Saremi A.,Phoenix VA Health Care System | Bahn G.,Cooperative Studies Program Coordinating Center | Reaven P.D.,Phoenix VA Health Care System
Diabetes Care | Year: 2012

OBJECTIVE - To determine the effect of statin use on progression of vascular calcification in type 2 diabetes (T2DM). RESEARCH DESIGN AND METHODS - Progression of coronary artery calcification (CAC) and abdominal aortic artery calcification (AAC) was assessed according to the frequency of statin use in 197 participants with T2DM. RESULTS - After adjustment for baseline CAC and other confounders, progression of CAC was significantly higher in more frequent statin users than in less frequent users (mean ± SE, 8.2 ± 0.5 mm 3 vs. 4.2 ± 1.1 mm3; P < 0.01). AAC progression was in general not significantly increased with more frequent statin use; in a subgroup of participants initially not receiving statins, however, progression of both CAC and AAC was significantly increased in frequent statin users. CONCLUSIONS - More frequent statin use is associated with accelerated CAC in T2DM patients with advanced atherosclerosis. © 2012 by the American Diabetes Association.

Hayward R.A.,Veterans Affairs Center for Clinical Management Research | Reaven P.D.,Phoenix VA Health Care System | Wiitala W.L.,Veterans Affairs Center for Clinical Management Research | Bahn G.D.,Hines Veterans Administration Hospital | And 5 more authors.
New England Journal of Medicine | Year: 2015

BACKGROUND: The Veterans Affairs Diabetes Trial previously showed that intensive glucose lowering, as compared with standard therapy, did not significantly reduce the rate of major cardiovascular events among 1791 military veterans (median follow-up, 5.6 years). We report the extended follow-up of the study participants. METHODS: After the conclusion of the clinical trial, we followed participants, using central databases to identify procedures, hospitalizations, and deaths (complete cohort, with follow-up data for 92.4% of participants). Most participants agreed to additional data collection by means of annual surveys and periodic chart reviews (survey cohort, with 77.7% follow-up). The primary outcome was the time to the first major cardiovascular event (heart attack, stroke, new or worsening congestive heart failure, amputation for ischemic gangrene, or cardiovascular-related death). Secondary outcomes were cardiovascular mortality and all-cause mortality. RESULTS: The difference in glycated hemoglobin levels between the intensive-therapy group and the standard-therapy group averaged 1.5 percentage points during the trial (median level, 6.9% vs. 8.4%) and declined to 0.2 to 0.3 percentage points by 3 years after the trial ended. Over a median follow-up of 9.8 years, the intensive-therapy group had a significantly lower risk of the primary outcome than did the standardtherapy group (hazard ratio, 0.83; 95% confidence interval [CI], 0.70 to 0.99; P = 0.04), with an absolute reduction in risk of 8.6 major cardiovascular events per 1000 person-years, but did not have reduced cardiovascular mortality (hazard ratio, 0.88; 95% CI, 0.64 to 1.20; P = 0.42). No reduction in total mortality was evident (hazard ratio in the intensive-therapy group, 1.05; 95% CI, 0.89 to 1.25; P = 0.54; median follow-up, 11.8 years). CONCLUSIONS: After nearly 10 years of follow-up, patients with type 2 diabetes who had been randomly assigned to intensive glucose control for 5.6 years had 8.6 fewer major cardiovascular events per 1000 person-years than those assigned to standard therapy, but no improvement was seen in the rate of overall survival. (Funded by the VA Cooperative Studies Program and others; VADT number, NCT00032487.) Copyright © 2015 Massachusetts Medical Society. All rights reserved.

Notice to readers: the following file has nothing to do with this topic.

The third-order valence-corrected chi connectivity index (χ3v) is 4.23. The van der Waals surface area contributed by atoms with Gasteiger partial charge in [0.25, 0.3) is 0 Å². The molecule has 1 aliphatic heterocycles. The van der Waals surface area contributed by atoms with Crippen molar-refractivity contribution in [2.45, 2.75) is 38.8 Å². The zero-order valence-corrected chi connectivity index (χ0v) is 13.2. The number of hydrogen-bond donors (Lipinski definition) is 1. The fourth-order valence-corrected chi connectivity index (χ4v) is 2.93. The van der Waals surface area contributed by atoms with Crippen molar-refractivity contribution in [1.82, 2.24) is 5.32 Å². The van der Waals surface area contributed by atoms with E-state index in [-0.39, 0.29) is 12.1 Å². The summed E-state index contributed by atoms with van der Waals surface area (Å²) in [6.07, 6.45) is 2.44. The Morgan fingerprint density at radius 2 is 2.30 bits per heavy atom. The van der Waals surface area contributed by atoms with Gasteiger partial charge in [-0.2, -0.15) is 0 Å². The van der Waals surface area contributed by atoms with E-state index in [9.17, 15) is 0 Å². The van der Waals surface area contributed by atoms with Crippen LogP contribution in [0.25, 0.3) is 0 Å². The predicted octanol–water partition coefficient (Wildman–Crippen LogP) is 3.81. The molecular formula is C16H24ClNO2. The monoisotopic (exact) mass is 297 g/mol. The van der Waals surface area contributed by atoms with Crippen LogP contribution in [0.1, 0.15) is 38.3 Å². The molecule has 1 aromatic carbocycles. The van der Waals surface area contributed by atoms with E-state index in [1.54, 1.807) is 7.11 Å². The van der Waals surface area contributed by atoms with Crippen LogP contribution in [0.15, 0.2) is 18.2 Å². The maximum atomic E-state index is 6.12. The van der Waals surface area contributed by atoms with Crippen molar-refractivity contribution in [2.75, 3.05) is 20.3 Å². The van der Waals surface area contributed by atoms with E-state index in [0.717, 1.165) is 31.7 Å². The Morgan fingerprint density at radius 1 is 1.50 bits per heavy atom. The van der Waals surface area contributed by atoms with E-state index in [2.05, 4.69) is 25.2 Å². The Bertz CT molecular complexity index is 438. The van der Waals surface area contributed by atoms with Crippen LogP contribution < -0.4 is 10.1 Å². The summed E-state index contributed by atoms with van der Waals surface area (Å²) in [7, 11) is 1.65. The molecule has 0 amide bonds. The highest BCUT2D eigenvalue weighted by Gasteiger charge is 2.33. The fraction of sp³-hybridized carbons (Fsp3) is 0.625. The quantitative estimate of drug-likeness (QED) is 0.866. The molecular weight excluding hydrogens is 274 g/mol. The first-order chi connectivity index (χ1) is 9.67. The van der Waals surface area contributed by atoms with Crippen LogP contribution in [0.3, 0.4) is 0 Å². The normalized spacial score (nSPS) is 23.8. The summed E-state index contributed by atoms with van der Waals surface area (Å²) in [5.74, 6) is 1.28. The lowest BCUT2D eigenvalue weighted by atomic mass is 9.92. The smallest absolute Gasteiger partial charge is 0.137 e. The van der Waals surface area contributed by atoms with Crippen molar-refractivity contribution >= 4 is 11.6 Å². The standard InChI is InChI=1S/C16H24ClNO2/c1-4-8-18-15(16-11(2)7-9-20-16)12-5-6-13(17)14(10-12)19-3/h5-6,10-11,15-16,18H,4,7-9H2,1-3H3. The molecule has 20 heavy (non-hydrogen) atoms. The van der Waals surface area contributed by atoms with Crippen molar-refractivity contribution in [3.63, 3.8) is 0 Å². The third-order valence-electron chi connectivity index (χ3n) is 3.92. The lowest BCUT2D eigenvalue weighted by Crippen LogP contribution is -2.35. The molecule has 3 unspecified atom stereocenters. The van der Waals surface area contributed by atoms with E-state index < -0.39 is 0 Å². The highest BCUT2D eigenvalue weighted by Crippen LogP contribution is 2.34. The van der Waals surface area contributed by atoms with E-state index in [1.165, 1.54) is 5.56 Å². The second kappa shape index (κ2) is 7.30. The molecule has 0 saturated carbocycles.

Goldfine A.B.,Harvard University | Conlin P.R.,Brigham and Women's Hospital | Halperin F.,Harvard University | Koska J.,Phoenix VA Health Care System | And 5 more authors.
Diabetologia | Year: 2013

Aims/hypothesis: Chronic sub-acute inflammation contributes to the pathogenesis of type 2 diabetes mellitus and cardiovascular disease. High doses of salicylate reduce inflammation, glucose and triacylglycerols, and may improve insulin sensitivity, suggesting therapeutic potential in impaired fasting glucose and/or impaired glucose tolerance. This trial aimed to evaluate the effect of salsalate vs placebo on insulin resistance and glycaemia in impaired fasting glucose and/or impaired glucose tolerance. Methods: We conducted a 12 week, two-centre, randomised, placebo-controlled study to evaluate the effect of salsalate (up to 4 g/day) vs placebo on systemic glucose disposal. Secondary objectives included treatment effects on glycaemia, inflammation and cardiovascular risk factors. Seventy-eight participants with impaired fasting glucose and/or impaired glucose tolerance from two VA healthcare systems were enrolled. Randomisation assignment was provided by the coordinating center directly to site pharmacists, and participants and research staff were blinded to treatment assignment. Results: Seventy-one individuals were randomised to placebo (n = 36) or salsalate (n = 35). Glucose disposal did not change in either group (salsalate 1% [95% CI -39%, 56%]; placebo 6% [95% CI -20%, 61%], p = 0.3 for placebo vs salsalate). Fasting glucose was reduced by 6% during the study by salsalate (p = 0.006) but did not change with placebo. Declines in glucose were accompanied by declines in fasting C-peptide with salsalate. Insulin clearance was reduced with salsalate. In the salsalate group, triacylglycerol levels were lower by 25% (p = 0.01) and adiponectin increased by 53% (p = 0.02) at the end of the study. Blood pressure, endothelial function and other inflammation markers did not differ between groups. Adipose tissue nuclear factor κB (NF-κB) activity declined in the salsalate group compared with placebo (-16% vs 42%, p = 0.005), but was not correlated with metabolic improvements. The frequency of tinnitus was low but tended to be higher with salsalate therapy (n = 4 vs n = 2). Conclusions/interpretation: In summary, salsalate therapy was well tolerated, lowered fasting glucose, increased adiponectin and reduced adipose tissue NF-κB activity. These changes were not related to changes in peripheral insulin sensitivity, suggesting additional mechanisms for metabolic improvement. Trial registration: NCT00330733 Funding: Office of Research and Development, Medical Research Service, Department of Veterans Affairs and NIH K24 DK63214 © 2013 Springer-Verlag (outside the USA).